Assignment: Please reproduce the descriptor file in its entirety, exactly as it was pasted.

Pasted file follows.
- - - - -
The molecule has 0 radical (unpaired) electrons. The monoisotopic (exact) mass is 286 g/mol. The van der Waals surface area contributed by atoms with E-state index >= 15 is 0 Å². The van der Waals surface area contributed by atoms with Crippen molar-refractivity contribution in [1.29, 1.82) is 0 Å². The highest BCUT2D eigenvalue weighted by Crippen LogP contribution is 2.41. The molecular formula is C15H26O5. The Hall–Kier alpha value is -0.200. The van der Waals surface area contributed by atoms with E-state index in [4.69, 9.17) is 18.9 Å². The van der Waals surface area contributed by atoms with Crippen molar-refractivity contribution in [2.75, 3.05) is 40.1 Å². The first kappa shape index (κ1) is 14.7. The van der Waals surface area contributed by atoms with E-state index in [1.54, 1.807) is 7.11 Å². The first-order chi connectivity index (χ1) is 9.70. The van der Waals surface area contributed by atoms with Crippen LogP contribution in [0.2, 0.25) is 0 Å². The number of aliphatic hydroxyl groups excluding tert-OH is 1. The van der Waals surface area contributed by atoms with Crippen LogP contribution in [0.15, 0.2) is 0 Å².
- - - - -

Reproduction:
The molecule has 0 radical (unpaired) electrons. The monoisotopic (exact) mass is 286 g/mol. The van der Waals surface area contributed by atoms with E-state index >= 15 is 0 Å². The van der Waals surface area contributed by atoms with Crippen molar-refractivity contribution in [1.29, 1.82) is 0 Å². The highest BCUT2D eigenvalue weighted by Crippen LogP contribution is 2.41. The molecular formula is C15H26O5. The Hall–Kier alpha value is -0.200. The van der Waals surface area contributed by atoms with E-state index in [4.69, 9.17) is 18.9 Å². The van der Waals surface area contributed by atoms with Crippen molar-refractivity contribution in [2.75, 3.05) is 40.1 Å². The first kappa shape index (κ1) is 14.7. The van der Waals surface area contributed by atoms with E-state index in [1.54, 1.807) is 7.11 Å². The first-order chi connectivity index (χ1) is 9.70. The van der Waals surface area contributed by atoms with Crippen LogP contribution in [0.2, 0.25) is 0 Å². The number of aliphatic hydroxyl groups excluding tert-OH is 1. The van der Waals surface area contributed by atoms with Crippen LogP contribution in [0.15, 0.2) is 0 Å².